37. Thanks setter and our man from Barrel. I found it interesting. Favourites 9 10 19 and 24a and 4d. SE last corner to crack. I did not know the hissing word but guessed it. First name of Mrs Fawlty unforgettable as is the whole series which had remarkably few episodes. 8d spelling was unfamiliar to me as I would use the one with a “q” or the one who is having a pee in the centre of Brussels. I was too lazy to go upstairs to consult the BRB as the answer had to be what it was. Enquiries on line told me it was a mis-spelling. Most people had trouble with the same clues. 5d was unnecessarily convoluted when it could have been clued as a straightforward anagram. However on balance all very fair and solvable with more “gimmes” than difficult clues.

  38. Very well explained save for the fact that if you think Fawlty Towers is obscure then xxxxxxxxxxxxxxxxxxxxxxxxxxxxx [redacted] !!! It is one of the very best comedies EVER.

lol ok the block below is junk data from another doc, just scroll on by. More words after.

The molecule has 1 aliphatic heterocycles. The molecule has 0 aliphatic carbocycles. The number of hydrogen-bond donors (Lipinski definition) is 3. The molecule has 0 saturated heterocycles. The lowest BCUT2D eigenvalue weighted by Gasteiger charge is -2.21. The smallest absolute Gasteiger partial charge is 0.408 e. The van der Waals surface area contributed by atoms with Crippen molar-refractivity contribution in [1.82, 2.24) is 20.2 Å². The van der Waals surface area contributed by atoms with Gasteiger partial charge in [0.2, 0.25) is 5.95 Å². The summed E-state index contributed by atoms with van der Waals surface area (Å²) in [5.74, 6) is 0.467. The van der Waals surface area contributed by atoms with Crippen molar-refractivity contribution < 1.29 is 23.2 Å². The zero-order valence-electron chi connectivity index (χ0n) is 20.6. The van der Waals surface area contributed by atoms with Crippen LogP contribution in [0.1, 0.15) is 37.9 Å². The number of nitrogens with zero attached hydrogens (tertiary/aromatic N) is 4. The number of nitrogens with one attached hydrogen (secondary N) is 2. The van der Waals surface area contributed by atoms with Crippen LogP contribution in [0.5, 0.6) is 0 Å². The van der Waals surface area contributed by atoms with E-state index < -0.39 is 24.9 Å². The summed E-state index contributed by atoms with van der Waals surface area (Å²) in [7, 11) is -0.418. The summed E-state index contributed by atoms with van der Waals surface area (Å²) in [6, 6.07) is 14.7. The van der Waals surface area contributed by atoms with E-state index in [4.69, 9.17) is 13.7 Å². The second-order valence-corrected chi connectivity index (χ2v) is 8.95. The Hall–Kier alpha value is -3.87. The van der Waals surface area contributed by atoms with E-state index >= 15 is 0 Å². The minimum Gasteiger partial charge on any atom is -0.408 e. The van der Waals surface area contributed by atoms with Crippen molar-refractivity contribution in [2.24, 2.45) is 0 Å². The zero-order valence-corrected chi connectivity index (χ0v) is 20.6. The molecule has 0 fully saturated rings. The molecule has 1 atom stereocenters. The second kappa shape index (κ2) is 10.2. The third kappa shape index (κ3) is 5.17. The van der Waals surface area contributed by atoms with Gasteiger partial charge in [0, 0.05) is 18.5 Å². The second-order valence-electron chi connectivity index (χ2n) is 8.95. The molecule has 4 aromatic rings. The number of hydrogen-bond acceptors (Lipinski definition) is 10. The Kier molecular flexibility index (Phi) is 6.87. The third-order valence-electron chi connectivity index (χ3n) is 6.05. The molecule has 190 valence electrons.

1. Hello Brian. 90% of what Bill Brewer says is best taken with a pinch of salt. The other 10% might or might not be true.

  39. Well didn’t get on with the puzzle at all, so resorted to the helpful hints and some of the helpful answers.
    Loved the Jake Thackeray track, so funny. Thank you MP and thank you setter.

  40. Found this fairly straightforward, apart from 5d and 19a. Instructions puzzling for the former and my lack of General Knowledge for the latter. Notice there is more GK creeping into cryptic crosswords.

    1. You are not alone in finding the hint for 5 down puzzling Janet. Try reading Weekend Wanda’s post at thread No 11. It’s one of those where the hint Almost needs to reveal the answer to explain how it works

      1. Yes. I got the answer long before I worked out how it was formed. More of a Toughie clue I feel.

  41. 8 d- no one seems to have picked up the incorrect spelling in the answer,should be Manikin, surely, not Mannikin, which is apparently, a small bird

    1. Try looking in Chambers dictionary. The one the crossword editor uses. You will find that he is right.

  42. Surprised you think Fawlty Towers is “Obscure”. It came on the screen in 1975 and has rarely been off to this very day. The very opposite of ‘obscure’ !
    I do hope Dustin Hoffman doesn’t follow this blog…poor man!

    1. Welcome to the blog

      According to the dictionary the version with an I is correct

      When commenting on a particular puzzle, it helps to comment on the blog post for that puzzle rather than the comments page

Comments are closed.